12 Years A Slave Screenwriter John Ridley Talks Solomon Northup, Human Faith, and Lost History
Nick Davies

12 Years A Slave Screenwriter John Ridley Talks Solomon Northup, Human Faith, and Lost History

Last Wednesday night, the OC Film Society hosted a near-full house audience at the Lido theater in Newport Beach to screen the critically-acclaimed feature film 12 Years A Slave. Gregg Schwenk, of OCFS and the Newport Beach Film Festival, introduced the film and announced to the audience that screenwriter John Ridley would be present after the screening for a q-&-a session. Following that segment, individual audience members crowded up in awe to Ridley, writer and director of film, theater and television, for a closer glimpse and the chance to exchange words. Afterwards, Ridley was gracious enough to speak with me for a lively discussion about the film. 12 Years A Slave is out now in theaters, so don't delay on checking it out!

OC Weekly [OCW]: This is the second time I've seen this film, and it's still so powerful and engaging, I've teared up... John Ridley [JR]:Leave that to the source material, it really was a powerful story that Solomon told. We're going back to Telluride and the fact that people are still interested in it and want to talk about it and it still affects people, its very gratifying, it really is.

[OCW]: I think it will be in conversations for a long time, not just for the story but the storytelling, the filmmaking, [Director Steve] Mcqueen's approach to it as well. He's a filmmaker who thinks like an artist and takes into account all the visual devices into his method.

[JR]: Absolutely, his approach and the creative team that he works with- you know I can't say enough about [Director of Photography] Sean Bobbitt, and [Editor] Joe Walker, and the moments they were able to find as well, that's what I think was really special about the film, that it was a team effort in the sense that it was very communicative. People really built on ideas and were very honorific to Solomon's memoir in terms of some of the shots where it lingered. And in the memoir, where Solomon is hanging for the day, he talks about what it was like to be there all day long, and to create a moment on film that really replicates that is very powerful. So it was a special process for me, and it was a really special group of people that i had the opportunity to work with.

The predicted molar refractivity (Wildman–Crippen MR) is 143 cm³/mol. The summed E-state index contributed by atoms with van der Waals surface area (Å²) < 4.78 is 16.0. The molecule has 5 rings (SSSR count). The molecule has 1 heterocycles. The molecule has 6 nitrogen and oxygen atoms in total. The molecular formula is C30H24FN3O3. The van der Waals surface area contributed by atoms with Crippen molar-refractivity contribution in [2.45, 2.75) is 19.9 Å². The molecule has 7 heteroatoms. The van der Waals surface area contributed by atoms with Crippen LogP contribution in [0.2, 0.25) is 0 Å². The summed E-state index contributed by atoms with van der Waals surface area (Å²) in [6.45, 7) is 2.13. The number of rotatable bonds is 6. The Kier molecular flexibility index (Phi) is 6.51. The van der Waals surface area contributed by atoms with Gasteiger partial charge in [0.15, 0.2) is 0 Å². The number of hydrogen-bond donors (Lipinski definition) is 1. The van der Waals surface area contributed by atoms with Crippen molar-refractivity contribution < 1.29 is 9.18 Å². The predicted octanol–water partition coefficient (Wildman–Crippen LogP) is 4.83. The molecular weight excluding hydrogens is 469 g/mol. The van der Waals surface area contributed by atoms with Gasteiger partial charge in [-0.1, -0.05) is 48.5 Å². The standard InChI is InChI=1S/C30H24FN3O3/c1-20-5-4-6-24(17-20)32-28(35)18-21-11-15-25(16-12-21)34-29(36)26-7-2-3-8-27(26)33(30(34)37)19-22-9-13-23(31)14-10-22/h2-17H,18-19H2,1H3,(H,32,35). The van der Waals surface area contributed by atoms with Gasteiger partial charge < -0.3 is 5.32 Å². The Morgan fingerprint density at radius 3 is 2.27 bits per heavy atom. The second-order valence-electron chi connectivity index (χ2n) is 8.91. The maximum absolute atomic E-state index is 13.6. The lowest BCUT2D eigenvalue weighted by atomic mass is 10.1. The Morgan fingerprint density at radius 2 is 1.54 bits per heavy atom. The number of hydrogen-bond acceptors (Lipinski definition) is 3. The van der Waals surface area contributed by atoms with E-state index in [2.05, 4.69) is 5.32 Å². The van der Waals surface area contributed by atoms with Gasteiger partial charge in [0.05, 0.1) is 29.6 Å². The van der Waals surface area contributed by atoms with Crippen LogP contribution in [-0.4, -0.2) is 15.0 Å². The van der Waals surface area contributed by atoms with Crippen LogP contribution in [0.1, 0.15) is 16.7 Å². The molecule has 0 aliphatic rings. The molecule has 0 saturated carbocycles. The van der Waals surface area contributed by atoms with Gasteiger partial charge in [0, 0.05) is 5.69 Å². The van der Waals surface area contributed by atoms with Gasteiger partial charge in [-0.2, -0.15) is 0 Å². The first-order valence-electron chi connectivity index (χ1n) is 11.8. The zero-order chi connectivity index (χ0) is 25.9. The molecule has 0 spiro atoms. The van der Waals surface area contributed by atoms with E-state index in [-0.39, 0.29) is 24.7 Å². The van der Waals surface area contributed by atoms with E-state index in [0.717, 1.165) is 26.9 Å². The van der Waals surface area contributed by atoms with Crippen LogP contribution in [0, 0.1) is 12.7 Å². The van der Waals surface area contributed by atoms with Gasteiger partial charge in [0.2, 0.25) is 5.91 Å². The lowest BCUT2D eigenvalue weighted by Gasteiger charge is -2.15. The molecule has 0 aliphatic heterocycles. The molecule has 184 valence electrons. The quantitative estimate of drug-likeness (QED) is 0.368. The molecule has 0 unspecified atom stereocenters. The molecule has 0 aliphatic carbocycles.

[OCW]: So when you and McQueen were talking about making the film, what was the one constant about Solomon's story that needed to be represented in film?

[JR]: For me more than anything it was his character, it was an individual who was put in circumstances that are so alien to my own, and certainly alien to what he had experienced at that time, but he never gives up faith in a system that had betrayed him, he never gives up faith that his family will at some point be able to find him and help him, he uses every aspect of himself, his wits, his guiles, his physicality, to survive and to me that aspect of human nature, that aspect to survive and thrive, as he says, "I don't want to just survive, I want to live," that was very compelling to me, and I think its very important for people in 2013 to be reminded that as a nation we've been through difficult circumstances, but we've managed and we can get through anything if we use the best of ourselves.

[OCW]: Seeing this film for the second time, and even the first time, I felt this overwhelming sense of calmness; When you were reading Mr. Northup's book, was there that same sense of calmness that presided over his writing as well?

[JR]: That's a very good question, yes there was, it was very interesting to me how objective in some places he could be about his circumstances and what he went through; I could only to a degree imagine if I went through this, and the very raw emotions I would carry with me, I would have this bitterness and anger and a very tortured sense of what I'd been through. Solomon didn't have that, he wrote with a beauty and a reserve, and a sense of wonder as though that was not the American nature, that was not the nature of people, that that was an aberration, and that he knew that we as a people could get beyond that; I found that to be very, very beautiful. He was a transcended individual and that speaks to his nature and his ability to process that.

[OCW]: One of the heartbreaking things in watching this film in the beginning was Solomon trying to process everything that was happening to him while being in denial, even so far as defending his captors in saying, "No, they're artists! They are probably inquiring and searching for me right now." In the scene where he argues with Eliza [Adepero Oduye] about forgetting her children, he insists that Master Ford [Benedict Cumberbatch] is a decent man, but she gives him this reality check, basically saying, "He's not going to look out for you, you are still his property." It seemed to break his spirit, because he had so much trust in people and they just turned their backs on him.

[JR]: That's the amazing and sad thing about his circumstances, that he had trust, he believed in peoples' better nature and that ultimately is tested, and the evolution of this character in some ways is so subtle. "Can I maintain my trust, when I meet one last person who could potentially be the keys to my freedom, can I give myself over to this individual as much as I've been betrayed, as many horrible things that I've seen, do I still believe in the better nature of people?"